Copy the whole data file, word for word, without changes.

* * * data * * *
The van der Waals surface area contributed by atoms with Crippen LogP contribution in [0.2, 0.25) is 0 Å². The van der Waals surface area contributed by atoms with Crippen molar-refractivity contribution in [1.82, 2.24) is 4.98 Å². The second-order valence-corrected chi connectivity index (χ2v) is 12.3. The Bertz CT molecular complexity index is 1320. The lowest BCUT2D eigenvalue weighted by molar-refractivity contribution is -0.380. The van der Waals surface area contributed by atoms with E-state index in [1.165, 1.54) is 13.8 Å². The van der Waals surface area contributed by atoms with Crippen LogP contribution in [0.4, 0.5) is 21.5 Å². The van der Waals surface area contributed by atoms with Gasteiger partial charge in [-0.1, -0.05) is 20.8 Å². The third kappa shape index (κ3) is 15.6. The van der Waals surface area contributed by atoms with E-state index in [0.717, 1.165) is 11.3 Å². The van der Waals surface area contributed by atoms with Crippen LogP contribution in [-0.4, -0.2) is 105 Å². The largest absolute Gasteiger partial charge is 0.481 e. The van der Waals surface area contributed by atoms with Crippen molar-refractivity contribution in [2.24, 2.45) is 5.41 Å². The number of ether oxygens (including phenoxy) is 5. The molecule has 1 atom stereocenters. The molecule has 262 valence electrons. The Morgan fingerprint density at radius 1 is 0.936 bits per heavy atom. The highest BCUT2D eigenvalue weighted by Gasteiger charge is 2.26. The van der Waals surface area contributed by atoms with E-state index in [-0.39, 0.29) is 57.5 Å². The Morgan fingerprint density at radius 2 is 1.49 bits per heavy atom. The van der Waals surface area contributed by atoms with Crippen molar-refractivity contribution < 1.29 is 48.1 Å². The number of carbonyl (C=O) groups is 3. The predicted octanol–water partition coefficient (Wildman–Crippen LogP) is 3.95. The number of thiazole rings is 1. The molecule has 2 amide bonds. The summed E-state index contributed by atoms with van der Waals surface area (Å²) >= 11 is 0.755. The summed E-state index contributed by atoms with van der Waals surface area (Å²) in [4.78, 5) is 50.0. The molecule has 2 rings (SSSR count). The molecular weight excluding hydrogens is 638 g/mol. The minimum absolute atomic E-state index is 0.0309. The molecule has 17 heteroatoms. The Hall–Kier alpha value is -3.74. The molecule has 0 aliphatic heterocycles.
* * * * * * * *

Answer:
The van der Waals surface area contributed by atoms with Crippen LogP contribution in [0.2, 0.25) is 0 Å². The van der Waals surface area contributed by atoms with Crippen molar-refractivity contribution in [1.82, 2.24) is 4.98 Å². The second-order valence-corrected chi connectivity index (χ2v) is 12.3. The Bertz CT molecular complexity index is 1320. The lowest BCUT2D eigenvalue weighted by molar-refractivity contribution is -0.380. The van der Waals surface area contributed by atoms with E-state index in [1.165, 1.54) is 13.8 Å². The van der Waals surface area contributed by atoms with Crippen LogP contribution in [0.4, 0.5) is 21.5 Å². The van der Waals surface area contributed by atoms with Gasteiger partial charge in [-0.1, -0.05) is 20.8 Å². The third kappa shape index (κ3) is 15.6. The van der Waals surface area contributed by atoms with E-state index in [0.717, 1.165) is 11.3 Å². The van der Waals surface area contributed by atoms with Crippen LogP contribution in [-0.4, -0.2) is 105 Å². The largest absolute Gasteiger partial charge is 0.481 e. The van der Waals surface area contributed by atoms with Crippen molar-refractivity contribution in [2.24, 2.45) is 5.41 Å². The number of ether oxygens (including phenoxy) is 5. The molecule has 1 atom stereocenters. The molecule has 262 valence electrons. The Morgan fingerprint density at radius 1 is 0.936 bits per heavy atom. The highest BCUT2D eigenvalue weighted by Gasteiger charge is 2.26. The van der Waals surface area contributed by atoms with E-state index in [-0.39, 0.29) is 57.5 Å². The Morgan fingerprint density at radius 2 is 1.49 bits per heavy atom. The van der Waals surface area contributed by atoms with Crippen molar-refractivity contribution < 1.29 is 48.1 Å². The number of carbonyl (C=O) groups is 3. The predicted octanol–water partition coefficient (Wildman–Crippen LogP) is 3.95. The number of thiazole rings is 1. The molecule has 2 amide bonds. The summed E-state index contributed by atoms with van der Waals surface area (Å²) >= 11 is 0.755. The summed E-state index contributed by atoms with van der Waals surface area (Å²) in [4.78, 5) is 50.0. The molecule has 2 rings (SSSR count). The molecular weight excluding hydrogens is 638 g/mol. The minimum absolute atomic E-state index is 0.0309. The molecule has 17 heteroatoms. The Hall–Kier alpha value is -3.74. The molecule has 0 aliphatic heterocycles.